Victory on Chestnut

By Patrick M. Starr

Thanks to preservation-minded activism, the Victory Building is being restored.

The Victory Building (VB) and I go way back. We have a history. First, I saw it as an architectural triumph. Later, I got to know it intimately as the London Victory Club, one of Center City’s hottest nightspots around 1980. The dramatic first floor was perfect as a club, with cavernous "make-out" rooms that had 20-foot ceilings and enormous 16-foot-high open doorways "telescoping" room to room. The dancefloor had 30-foot ceilings, and I remember an overhead cable supporting a spaceship out of which dancers would "explode," dangling and spinning to the pounding beat. It was hot.

All this floods back as I walk past and glimpse the familiar interior illuminated for the first time in 20 years, as VB’s rehabilitation into apartments for Jefferson students and a new university bookstore proceeds.

Alas, the glory days ended in 1982 with a suspicious basement electrical fire. Though the fire went to four alarms, there was little visible damage -- not surprisingly, as VB was built like the proverbial "brick shithouse," out of granite and masonry. Still, the building, owned by none other than the inimitable Sam Rappaport, became an unlit, lifeless hulk -- contributing to Chestnut Street’s downward spiral.

For years, as I passed, I shook my head in dismay as trees sprouted from the cornice 70 feet above. (Aren’t ailanthus trees -- trees of heaven -- astonishing?) For years, the Victory Building sported a green crest in the spring and an autumn crown of gold. Similarly, vagrants infiltrated the building. I saw the makeshift rag rope hanging out of the firstfloor rear window, which was accessed by standing on top of the Dumpster always positioned right under the window.

No surprise then that the Fire Department had to respond to repeated fires lit inside the building. In 1991, under pressure from the Department of Licenses and Inspection to seal the building and make it safe, Rappaport decided instead to seek a demolition permit from the city, raising quite a ruckus.

Extraordinary measures were taken by the Preservation Coalition, which railed against the demolition and went so far as to place an ad in the Inquirer exhorting citizens to write to the mayor demanding that the city turn down the demo permit. Ed Rendell had just become mayor, and he was no preservationist. Still, pressured from inside his administration by trusted staffers Joe Torsella and Terry Gillen, and having received several hundred letters from concerned citizens, the mayor came down on the side of "good." Furthermore, he pledged to find a reuse, and in truth, his administration worked hard at it for a time, commissioning studies and seeking developers. Although the VB had survived it’s "near-death" experience, no reuse materialized.

Incredibly, the Preservation Coalition was forced to ante up private funds to seal the building, particularly the roof, in the face of Rappaport’s recalcitrance. More than $5,000 was expended at the time, just to stop the ongoing "demolition by neglect" of the VB.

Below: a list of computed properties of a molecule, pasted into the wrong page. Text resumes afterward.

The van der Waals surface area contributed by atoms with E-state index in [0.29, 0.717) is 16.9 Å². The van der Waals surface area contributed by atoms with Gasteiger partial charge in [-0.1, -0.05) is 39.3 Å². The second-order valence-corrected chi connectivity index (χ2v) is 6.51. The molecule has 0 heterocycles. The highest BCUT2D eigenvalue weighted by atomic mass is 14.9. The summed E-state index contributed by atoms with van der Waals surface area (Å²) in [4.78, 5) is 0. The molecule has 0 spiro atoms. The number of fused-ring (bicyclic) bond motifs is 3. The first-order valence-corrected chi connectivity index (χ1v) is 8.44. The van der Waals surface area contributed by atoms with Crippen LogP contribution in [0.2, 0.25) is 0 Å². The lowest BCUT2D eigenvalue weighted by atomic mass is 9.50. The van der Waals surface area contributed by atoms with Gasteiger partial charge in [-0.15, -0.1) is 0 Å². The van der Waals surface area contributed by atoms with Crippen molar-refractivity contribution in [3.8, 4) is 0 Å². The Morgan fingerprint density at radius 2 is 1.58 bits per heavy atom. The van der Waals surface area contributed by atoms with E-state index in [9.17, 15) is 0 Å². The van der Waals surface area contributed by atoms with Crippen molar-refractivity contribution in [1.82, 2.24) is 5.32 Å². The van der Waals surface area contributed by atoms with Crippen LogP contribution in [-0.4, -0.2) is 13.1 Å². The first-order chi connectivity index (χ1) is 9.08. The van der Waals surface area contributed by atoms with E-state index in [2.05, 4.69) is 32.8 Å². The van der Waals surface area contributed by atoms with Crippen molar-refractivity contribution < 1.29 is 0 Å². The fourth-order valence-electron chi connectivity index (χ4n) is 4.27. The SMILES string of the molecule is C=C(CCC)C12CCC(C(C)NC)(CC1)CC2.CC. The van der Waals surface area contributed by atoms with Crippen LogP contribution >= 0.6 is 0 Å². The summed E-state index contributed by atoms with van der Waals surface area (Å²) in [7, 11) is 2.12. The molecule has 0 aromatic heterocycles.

In the end, the VB literally outlived Rappaport, who died. In the most bizarre twist in the tale, the city’s municipal courts finally ordered Rappaport’s estate to seal and stabilize the VB yet again -- this in the wake of the bizarre killing of a Common Pleas judge who happened along just as a sign fell off of one of Rappaport’s buildings. This time the more benign Rappaport estate actually complied, saving the Victory Building from further deterioration. This set the stage for Philadelphia Management’s extraordinary "packaging" of rehabilitation of both the Victory Building and Jefferson University’s graduate student housing -- a combo that makes the "numbers crunch."

In hindsight, it is now evident that extraordinary measures pay off. Relatively modest investments in sealing, sheathing and capping the building provided our city with a great historic preservation opportunity. Economic conditions do change, and a little "patch-up" -- something well within the city’s powers -- can make all the difference. Chestnut Street will shine with a restored architectural treasure that exudes style and history -- a vast improvement over the surface parking lot that would undoubtedly exist had the demo permit been issued.

The story of the Victory Building resembles that of a great opera -- twists, turns, acts of God, enraged citizenry, selfishness, greed and political intrigue over a sweep of decades. Let this building stand as testimony that extraordinary measures in the name of historic preservation are good public policy. We must never let it go unchallenged that an important historic building cannot be saved. Viva the Victory Building.



Patrick M. Starr is vice president of the Pennsylvania Environmental Council, an educational membership-based nonprofit, and a longtime activist in urban design issues.

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